Investment committees in the advice sector are usually associated with larger firms or those that have an in-house approach to investment management. However, some smaller firms that outsource their investment management may still choose to establish an investment committee to stay informed and keep an eye on things. So how do advice firms get the most out of their investment committee?
At national advice firm Ascot Lloyd, investment director Steven Lloyd believes a well-organised committee enables advice firms to ‘get under the skin’ of the investment solutions they offer. He adds that this is important for Ascot Lloyd because it is an acquisitor of other advice firms, so it has legacy books of business that it needs to get a handle on.
“The key to setting up a successful investment committee is working out what the terms of reference are and building on that. What do you want it to achieve? Without setting out the terms of reference, investment committees can meander,” he says.
He also believes it is important for investment committees to gain input from different parts of the business and independent members, so it benefits from a well-rounded view.
“We have an independent investment committee chairman because we thought it was important to have somebody independent to keep everything in order and make sure we didn’t go off on a tangent or rest on our laurels,” he says. “You need an independent chairman and other independent members to challenge people, so you don’t have just one or two people within your company who have strong views deciding the direction of your business.”
Lloyd seeks to prevent large egos from taking over. He says: “During my career I’ve been in meetings where one or two people dominated, and that’s not necessarily the way to get the best out of an investment committee.”
Holding third parties to account
RPG Wealth, the financial planning arm of accountancy group RPG, outsources investment management to third parties but still has an investment committee. Investment director John Sangster says it is a good way for RPG to focus on every investment and hold to account its investment managers.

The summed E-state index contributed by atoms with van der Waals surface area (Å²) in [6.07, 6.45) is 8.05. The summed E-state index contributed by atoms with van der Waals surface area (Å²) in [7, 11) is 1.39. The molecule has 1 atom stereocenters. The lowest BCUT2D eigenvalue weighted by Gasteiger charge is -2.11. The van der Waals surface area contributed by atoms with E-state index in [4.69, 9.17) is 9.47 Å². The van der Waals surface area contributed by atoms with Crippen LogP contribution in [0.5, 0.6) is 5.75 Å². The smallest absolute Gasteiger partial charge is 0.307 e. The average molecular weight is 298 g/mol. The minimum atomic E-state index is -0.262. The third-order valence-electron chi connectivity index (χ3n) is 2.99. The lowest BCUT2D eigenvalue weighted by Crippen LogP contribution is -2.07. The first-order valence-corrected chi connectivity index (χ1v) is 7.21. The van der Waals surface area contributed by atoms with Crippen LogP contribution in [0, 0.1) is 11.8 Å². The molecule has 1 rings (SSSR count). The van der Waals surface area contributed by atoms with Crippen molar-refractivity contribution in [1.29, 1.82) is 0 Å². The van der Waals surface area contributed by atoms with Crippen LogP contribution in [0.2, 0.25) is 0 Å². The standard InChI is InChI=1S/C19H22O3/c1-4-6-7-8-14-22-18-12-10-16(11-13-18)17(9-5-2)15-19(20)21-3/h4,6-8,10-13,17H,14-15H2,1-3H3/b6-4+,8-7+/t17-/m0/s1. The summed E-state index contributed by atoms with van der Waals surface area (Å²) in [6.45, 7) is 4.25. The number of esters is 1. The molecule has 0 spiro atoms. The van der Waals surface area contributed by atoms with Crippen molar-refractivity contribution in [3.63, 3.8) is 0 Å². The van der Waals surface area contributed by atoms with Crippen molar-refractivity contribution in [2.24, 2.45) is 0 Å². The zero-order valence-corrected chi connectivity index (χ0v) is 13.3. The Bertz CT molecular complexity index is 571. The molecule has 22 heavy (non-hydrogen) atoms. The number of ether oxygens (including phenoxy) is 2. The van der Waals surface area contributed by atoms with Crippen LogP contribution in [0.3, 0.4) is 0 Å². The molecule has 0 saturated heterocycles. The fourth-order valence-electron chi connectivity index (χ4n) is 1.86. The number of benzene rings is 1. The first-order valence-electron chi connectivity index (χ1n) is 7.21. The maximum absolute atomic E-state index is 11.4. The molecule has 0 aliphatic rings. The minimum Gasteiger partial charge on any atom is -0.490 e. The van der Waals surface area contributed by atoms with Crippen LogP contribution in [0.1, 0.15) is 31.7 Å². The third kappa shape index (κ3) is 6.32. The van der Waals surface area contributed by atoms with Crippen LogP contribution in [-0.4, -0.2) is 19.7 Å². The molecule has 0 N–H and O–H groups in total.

“When I joined six years ago we had an in-house investment committee, but it was difficult to keep up with everything – certainly with the way things have gone with regulation such as Mifid II,” he says.
“We think there are better people than us to analyse investment funds. It’s difficult to say you’ve done a full precis of the sector if you are only going to funds you’ve used in the past 10 years.”
RPG’s investment committee effectively acts as a check and balance to its outsourced investment arrangements, enabling its management and advisers to set aside some time formally to go through performance, reports and updates on its investment solutions.
“We produce our own data pack and for every solution we authorise we have a two-page document looking at factors such as performance, volatility figures and a review of any changes. We have made the recommendation to use them so we will hold them to account,” says Sangster.
Sangster says the investment committee is not the ‘normal’ type as it has no independent members.
“There are four of us on the committee, which I chair. My background prior to financial planning is independent stockbroking so there is an investment management side to my skills,” he says.
Given that the purpose of this type of committee is to oversee the work of third-party managers, not make its own investment decisions, what sorts of challenge does it encounter?
“Sometimes we have to rein ourselves in,” says Sangster. “We may read something about Russia, for example, and think ‘Why are we not taking a Russian view of the world?’ We have to remind ourselves that we are not the asset allocators.”
Invest your time
Beaufort Investment chief executive Derrick Dunne – who oversees the investment management arm of the Beaufort Group – says investment committees are an excellent structure for overseeing risks and internal controls that come with investment management. The firm has an investment and advice policy committee comprising members of its compliance and quality control teams and three of the Beaufort Group’s financial advisers who run their own business, as well as Beaufort’s management team.
“We send out a detailed report ahead of our meetings and that establishes a bit of the agenda,” says Dunne. “But the agenda can cover other things that aren’t included in the report. We just have a formal document to keep it on the rails. Then, after the meeting, we put a front end on the report that gives us a clear record of what we decided.”
Like Lloyd, Dunne believes in having clear terms of reference to avoid falling into the trap of talking shop without achieving anything.
“From our perspective it is important to invest time in setting out how it will work, who will be on it and what it is responsible for at the beginning. That may sound bureaucratic but it helps,” says Dunne.
At Beaufort, if anything arising from the investment committee needs to be communicated to the rest of the business or taken up as a project, it goes through individual members, such as the head of advice, rather than being announced by the committee.
“It’s important to get representatives from all the [key] areas of your business,” says Dunne.